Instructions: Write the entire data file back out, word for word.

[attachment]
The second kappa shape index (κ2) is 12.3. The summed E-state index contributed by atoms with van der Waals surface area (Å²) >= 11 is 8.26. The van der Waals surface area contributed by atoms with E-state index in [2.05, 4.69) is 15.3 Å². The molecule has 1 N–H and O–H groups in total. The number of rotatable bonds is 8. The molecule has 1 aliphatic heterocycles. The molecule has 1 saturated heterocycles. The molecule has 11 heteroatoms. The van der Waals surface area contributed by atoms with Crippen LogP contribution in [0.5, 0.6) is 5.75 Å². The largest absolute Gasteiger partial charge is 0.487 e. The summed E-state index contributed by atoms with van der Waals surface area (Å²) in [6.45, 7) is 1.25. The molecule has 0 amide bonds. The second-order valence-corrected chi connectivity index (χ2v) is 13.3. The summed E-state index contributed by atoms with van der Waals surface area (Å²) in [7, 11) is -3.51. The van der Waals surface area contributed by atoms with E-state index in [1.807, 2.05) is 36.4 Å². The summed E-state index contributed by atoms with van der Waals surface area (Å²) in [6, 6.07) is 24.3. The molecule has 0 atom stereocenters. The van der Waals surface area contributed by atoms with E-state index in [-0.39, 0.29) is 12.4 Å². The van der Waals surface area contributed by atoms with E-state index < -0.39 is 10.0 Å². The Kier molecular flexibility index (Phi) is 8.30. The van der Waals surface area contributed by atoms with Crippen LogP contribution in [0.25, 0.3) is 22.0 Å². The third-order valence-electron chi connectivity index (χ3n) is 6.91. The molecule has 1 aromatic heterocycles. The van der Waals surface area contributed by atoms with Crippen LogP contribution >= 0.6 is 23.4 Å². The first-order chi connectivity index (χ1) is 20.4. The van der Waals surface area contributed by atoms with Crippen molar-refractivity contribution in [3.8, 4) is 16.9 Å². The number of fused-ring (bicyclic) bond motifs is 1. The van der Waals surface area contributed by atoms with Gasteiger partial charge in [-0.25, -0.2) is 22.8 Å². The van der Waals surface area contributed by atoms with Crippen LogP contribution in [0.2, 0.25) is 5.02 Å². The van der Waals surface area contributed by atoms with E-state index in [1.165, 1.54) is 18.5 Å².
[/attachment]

The second kappa shape index (κ2) is 12.3. The summed E-state index contributed by atoms with van der Waals surface area (Å²) >= 11 is 8.26. The van der Waals surface area contributed by atoms with E-state index in [2.05, 4.69) is 15.3 Å². The molecule has 1 N–H and O–H groups in total. The number of rotatable bonds is 8. The molecule has 1 aliphatic heterocycles. The molecule has 1 saturated heterocycles. The molecule has 11 heteroatoms. The van der Waals surface area contributed by atoms with Crippen LogP contribution in [0.5, 0.6) is 5.75 Å². The largest absolute Gasteiger partial charge is 0.487 e. The summed E-state index contributed by atoms with van der Waals surface area (Å²) in [6.45, 7) is 1.25. The molecule has 0 amide bonds. The second-order valence-corrected chi connectivity index (χ2v) is 13.3. The summed E-state index contributed by atoms with van der Waals surface area (Å²) in [7, 11) is -3.51. The van der Waals surface area contributed by atoms with E-state index in [1.807, 2.05) is 36.4 Å². The summed E-state index contributed by atoms with van der Waals surface area (Å²) in [6, 6.07) is 24.3. The molecule has 0 atom stereocenters. The van der Waals surface area contributed by atoms with E-state index in [-0.39, 0.29) is 12.4 Å². The van der Waals surface area contributed by atoms with E-state index < -0.39 is 10.0 Å². The Kier molecular flexibility index (Phi) is 8.30. The van der Waals surface area contributed by atoms with Crippen LogP contribution in [0.25, 0.3) is 22.0 Å². The third-order valence-electron chi connectivity index (χ3n) is 6.91. The molecule has 1 aromatic heterocycles. The van der Waals surface area contributed by atoms with Crippen LogP contribution >= 0.6 is 23.4 Å². The first-order chi connectivity index (χ1) is 20.4. The van der Waals surface area contributed by atoms with Crippen molar-refractivity contribution in [3.8, 4) is 16.9 Å². The number of fused-ring (bicyclic) bond motifs is 1. The van der Waals surface area contributed by atoms with Gasteiger partial charge in [-0.25, -0.2) is 22.8 Å². The van der Waals surface area contributed by atoms with Crippen LogP contribution in [0.2, 0.25) is 5.02 Å². The van der Waals surface area contributed by atoms with E-state index in [1.165, 1.54) is 18.5 Å².